Chilmark Quarries

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Chilmark Quarries
Site of Special Scientific Interest
Locator Red.svg
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Country England
Region South West
Ceremonial county Wiltshire
Location Chilmark
 - coordinates 51°4′48″N 2°2′11″W / 51.08000°N 2.03639°W / 51.08000; -2.03639Coordinates: 51°4′48″N 2°2′11″W / 51.08000°N 2.03639°W / 51.08000; -2.03639
Area 9.65 ha (23.85 acres)
Notification 1977
Managed by Natural England
Area of Search Wiltshire
Interest Biological and Geological
Website : Map of Site

Chilmark Quarries (grid reference ST974312) is a 9.65 hectare biological and geological Site of Special Scientific Interest, in the ravine south of the village of Chilmark in Wiltshire, notified in 1977.

Chilmark stone, a form of limestone, is still mined at the site, subject to restrictions intended to protect the bats and other wildlife. The operator Chicksgrove Quarry Ltd also extracts Chilmark stone from Chicksgrove Quarry, a site 1.5 miles away.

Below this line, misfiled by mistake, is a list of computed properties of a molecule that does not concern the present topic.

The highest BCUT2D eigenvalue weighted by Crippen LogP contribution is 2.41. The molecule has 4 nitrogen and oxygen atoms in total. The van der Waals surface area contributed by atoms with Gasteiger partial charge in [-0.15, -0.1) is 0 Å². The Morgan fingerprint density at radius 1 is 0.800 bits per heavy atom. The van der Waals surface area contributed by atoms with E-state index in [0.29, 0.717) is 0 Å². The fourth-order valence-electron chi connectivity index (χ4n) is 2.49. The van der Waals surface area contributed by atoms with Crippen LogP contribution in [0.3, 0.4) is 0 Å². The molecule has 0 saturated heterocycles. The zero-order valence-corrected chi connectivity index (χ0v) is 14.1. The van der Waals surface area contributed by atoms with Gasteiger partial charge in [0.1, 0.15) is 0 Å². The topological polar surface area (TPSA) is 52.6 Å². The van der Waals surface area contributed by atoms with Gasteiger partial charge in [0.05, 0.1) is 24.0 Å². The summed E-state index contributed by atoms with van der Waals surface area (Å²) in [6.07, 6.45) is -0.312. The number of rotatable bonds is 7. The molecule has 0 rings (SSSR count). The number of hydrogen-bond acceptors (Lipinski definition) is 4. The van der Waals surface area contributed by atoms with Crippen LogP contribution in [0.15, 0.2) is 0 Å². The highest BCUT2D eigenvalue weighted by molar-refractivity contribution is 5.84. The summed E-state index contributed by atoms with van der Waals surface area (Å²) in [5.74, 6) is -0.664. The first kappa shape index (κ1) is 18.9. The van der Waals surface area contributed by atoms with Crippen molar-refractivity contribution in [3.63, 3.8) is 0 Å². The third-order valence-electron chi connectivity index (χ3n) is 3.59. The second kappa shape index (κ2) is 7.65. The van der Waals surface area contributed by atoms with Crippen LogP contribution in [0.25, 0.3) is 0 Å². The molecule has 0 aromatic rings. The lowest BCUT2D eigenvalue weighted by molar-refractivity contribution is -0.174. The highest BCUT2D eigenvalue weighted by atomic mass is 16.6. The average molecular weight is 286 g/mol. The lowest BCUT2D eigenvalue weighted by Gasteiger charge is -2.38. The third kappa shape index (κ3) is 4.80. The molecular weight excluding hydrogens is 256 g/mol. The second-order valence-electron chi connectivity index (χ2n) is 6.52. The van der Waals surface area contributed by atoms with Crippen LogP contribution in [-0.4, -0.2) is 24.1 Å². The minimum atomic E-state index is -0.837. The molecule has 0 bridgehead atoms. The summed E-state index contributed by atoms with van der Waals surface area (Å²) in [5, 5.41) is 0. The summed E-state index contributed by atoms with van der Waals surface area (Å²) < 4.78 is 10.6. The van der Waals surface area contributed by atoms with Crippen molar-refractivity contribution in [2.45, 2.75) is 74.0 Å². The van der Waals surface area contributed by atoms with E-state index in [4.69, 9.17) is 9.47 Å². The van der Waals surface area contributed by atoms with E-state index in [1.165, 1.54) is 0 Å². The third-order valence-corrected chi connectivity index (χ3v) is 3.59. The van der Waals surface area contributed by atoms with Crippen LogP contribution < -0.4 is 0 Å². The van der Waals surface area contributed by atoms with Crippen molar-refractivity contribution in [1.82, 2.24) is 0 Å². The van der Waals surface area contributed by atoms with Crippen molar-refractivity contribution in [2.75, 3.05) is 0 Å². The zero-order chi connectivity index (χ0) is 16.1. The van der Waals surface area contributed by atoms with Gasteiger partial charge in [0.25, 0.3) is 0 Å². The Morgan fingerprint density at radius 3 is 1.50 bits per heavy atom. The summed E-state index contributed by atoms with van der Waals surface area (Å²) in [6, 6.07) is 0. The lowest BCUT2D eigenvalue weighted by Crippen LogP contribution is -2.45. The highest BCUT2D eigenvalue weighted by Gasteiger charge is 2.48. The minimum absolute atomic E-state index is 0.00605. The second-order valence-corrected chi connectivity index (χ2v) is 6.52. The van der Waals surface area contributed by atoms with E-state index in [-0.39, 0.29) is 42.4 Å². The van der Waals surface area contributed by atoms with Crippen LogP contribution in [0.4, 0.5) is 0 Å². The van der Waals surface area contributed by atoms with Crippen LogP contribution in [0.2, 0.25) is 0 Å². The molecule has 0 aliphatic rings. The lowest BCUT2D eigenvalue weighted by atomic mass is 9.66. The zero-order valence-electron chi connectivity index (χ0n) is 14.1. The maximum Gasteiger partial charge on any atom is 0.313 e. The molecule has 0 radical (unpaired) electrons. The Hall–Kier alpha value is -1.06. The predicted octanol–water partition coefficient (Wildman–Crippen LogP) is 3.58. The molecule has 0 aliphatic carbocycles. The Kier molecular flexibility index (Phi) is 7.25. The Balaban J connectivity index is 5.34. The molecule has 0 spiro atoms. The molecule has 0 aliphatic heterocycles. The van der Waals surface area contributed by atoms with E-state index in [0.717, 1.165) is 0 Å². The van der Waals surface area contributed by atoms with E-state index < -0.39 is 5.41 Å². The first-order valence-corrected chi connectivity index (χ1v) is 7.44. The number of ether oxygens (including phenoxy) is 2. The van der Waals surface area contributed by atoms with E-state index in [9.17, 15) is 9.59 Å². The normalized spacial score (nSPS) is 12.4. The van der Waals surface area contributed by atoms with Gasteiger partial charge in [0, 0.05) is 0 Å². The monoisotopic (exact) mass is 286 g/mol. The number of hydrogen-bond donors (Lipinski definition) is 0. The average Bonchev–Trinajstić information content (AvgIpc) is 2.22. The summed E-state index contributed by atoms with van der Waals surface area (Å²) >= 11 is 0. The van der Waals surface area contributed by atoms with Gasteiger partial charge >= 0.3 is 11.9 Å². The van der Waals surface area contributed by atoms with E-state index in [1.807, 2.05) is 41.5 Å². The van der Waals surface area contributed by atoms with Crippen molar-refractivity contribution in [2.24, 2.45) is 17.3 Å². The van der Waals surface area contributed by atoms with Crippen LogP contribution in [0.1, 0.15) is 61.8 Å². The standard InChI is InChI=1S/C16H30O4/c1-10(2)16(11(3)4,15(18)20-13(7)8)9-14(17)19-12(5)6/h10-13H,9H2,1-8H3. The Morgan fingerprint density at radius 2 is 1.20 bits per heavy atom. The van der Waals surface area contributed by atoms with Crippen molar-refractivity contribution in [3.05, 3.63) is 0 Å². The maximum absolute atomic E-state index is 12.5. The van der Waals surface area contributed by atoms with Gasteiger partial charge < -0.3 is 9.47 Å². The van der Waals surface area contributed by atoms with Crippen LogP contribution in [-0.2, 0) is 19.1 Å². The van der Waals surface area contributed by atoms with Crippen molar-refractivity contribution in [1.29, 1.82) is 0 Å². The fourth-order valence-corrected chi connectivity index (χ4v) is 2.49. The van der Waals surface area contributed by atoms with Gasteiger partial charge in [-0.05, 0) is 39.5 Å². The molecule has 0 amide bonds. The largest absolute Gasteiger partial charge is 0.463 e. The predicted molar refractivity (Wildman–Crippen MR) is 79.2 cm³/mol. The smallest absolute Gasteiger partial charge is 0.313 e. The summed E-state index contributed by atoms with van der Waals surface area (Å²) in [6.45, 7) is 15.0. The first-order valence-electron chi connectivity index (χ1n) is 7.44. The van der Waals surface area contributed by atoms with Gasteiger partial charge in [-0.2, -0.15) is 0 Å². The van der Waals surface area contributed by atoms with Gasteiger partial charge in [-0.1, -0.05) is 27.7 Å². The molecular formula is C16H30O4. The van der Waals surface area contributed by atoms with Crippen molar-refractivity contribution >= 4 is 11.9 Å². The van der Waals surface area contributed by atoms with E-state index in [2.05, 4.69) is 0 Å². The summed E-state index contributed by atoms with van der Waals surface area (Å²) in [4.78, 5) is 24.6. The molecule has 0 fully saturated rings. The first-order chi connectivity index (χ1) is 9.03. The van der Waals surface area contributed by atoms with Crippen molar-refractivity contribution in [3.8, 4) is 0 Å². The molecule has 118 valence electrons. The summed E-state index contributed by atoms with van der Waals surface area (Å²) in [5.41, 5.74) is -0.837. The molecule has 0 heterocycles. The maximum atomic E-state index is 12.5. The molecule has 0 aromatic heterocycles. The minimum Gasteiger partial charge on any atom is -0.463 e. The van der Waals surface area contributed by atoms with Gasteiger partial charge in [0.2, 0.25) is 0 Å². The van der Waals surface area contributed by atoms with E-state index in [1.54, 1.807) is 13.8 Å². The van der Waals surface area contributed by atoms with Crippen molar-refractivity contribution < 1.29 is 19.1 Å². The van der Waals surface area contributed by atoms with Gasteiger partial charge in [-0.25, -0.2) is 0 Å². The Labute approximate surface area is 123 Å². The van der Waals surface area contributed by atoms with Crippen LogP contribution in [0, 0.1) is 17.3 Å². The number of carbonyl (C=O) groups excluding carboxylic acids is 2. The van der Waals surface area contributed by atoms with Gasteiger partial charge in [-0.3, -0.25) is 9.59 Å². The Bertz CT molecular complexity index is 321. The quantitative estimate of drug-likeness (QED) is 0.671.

Biological Interest[edit]

Within the disused quarries on the western side of the valley, there is a system of caves in which up to 150 bats, of several species, roost in winter. The largest British wintering roost of Bechstein's Bat is here. Other species which utilise the site include Greater and Lesser Horseshoe Bats, Daubenton's Bat, Natterer's Bat and Brandt's Bat.

Geological Interest[edit]

The quarry has exposures of Jurassic rocks, part of the Purbeckian beds. It is a fine building stone used for the main structure of Salisbury Cathedral and many other local buildings. Purbeckian limestones, possibly from Chilmark, were used for packing around at least one of the upright stones of Stonehenge, for houses on an Iron Age site at Fifield Bavant, and for Rockbourne Roman Villa and other Roman sites.[1] Chilmark stone is easy to work, but long-lived in use. Fossils are uncommon in the stone presently being extracted, but include ammonites and other shells.


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